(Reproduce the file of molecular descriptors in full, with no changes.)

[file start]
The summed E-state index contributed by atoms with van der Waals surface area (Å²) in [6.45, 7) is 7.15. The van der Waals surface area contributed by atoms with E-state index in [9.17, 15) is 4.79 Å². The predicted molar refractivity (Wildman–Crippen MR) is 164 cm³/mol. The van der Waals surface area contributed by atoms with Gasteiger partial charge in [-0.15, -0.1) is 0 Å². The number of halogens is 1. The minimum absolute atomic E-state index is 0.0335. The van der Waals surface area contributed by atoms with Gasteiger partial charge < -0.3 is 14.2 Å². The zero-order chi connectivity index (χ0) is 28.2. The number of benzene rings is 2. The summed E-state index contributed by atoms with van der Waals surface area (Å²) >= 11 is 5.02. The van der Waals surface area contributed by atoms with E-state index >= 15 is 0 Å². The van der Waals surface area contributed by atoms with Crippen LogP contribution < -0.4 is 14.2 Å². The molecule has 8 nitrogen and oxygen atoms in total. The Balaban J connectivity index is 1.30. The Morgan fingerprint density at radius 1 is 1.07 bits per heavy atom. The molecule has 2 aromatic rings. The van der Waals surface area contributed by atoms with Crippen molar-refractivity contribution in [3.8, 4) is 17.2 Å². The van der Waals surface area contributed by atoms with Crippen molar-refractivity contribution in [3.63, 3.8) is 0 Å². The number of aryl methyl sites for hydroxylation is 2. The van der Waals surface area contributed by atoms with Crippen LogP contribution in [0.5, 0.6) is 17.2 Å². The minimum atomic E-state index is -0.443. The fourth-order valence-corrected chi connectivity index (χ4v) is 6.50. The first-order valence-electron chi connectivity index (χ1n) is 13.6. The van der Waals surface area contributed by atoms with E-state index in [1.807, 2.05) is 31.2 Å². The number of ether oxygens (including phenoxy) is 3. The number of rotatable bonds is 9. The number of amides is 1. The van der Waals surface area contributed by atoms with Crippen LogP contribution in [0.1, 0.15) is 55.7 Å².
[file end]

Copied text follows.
The summed E-state index contributed by atoms with van der Waals surface area (Å²) in [6.45, 7) is 7.15. The van der Waals surface area contributed by atoms with E-state index in [9.17, 15) is 4.79 Å². The predicted molar refractivity (Wildman–Crippen MR) is 164 cm³/mol. The van der Waals surface area contributed by atoms with Gasteiger partial charge in [-0.15, -0.1) is 0 Å². The number of halogens is 1. The minimum absolute atomic E-state index is 0.0335. The van der Waals surface area contributed by atoms with Gasteiger partial charge < -0.3 is 14.2 Å². The zero-order chi connectivity index (χ0) is 28.2. The number of benzene rings is 2. The summed E-state index contributed by atoms with van der Waals surface area (Å²) >= 11 is 5.02. The van der Waals surface area contributed by atoms with E-state index >= 15 is 0 Å². The van der Waals surface area contributed by atoms with Crippen LogP contribution < -0.4 is 14.2 Å². The molecule has 8 nitrogen and oxygen atoms in total. The Balaban J connectivity index is 1.30. The Morgan fingerprint density at radius 1 is 1.07 bits per heavy atom. The molecule has 2 aromatic rings. The van der Waals surface area contributed by atoms with Crippen molar-refractivity contribution in [3.8, 4) is 17.2 Å². The van der Waals surface area contributed by atoms with Crippen molar-refractivity contribution in [3.63, 3.8) is 0 Å². The number of aryl methyl sites for hydroxylation is 2. The van der Waals surface area contributed by atoms with Crippen LogP contribution in [0.5, 0.6) is 17.2 Å². The minimum atomic E-state index is -0.443. The fourth-order valence-corrected chi connectivity index (χ4v) is 6.50. The first-order valence-electron chi connectivity index (χ1n) is 13.6. The van der Waals surface area contributed by atoms with E-state index in [1.807, 2.05) is 31.2 Å². The number of ether oxygens (including phenoxy) is 3. The number of rotatable bonds is 9. The number of amides is 1. The van der Waals surface area contributed by atoms with Crippen LogP contribution in [0.1, 0.15) is 55.7 Å².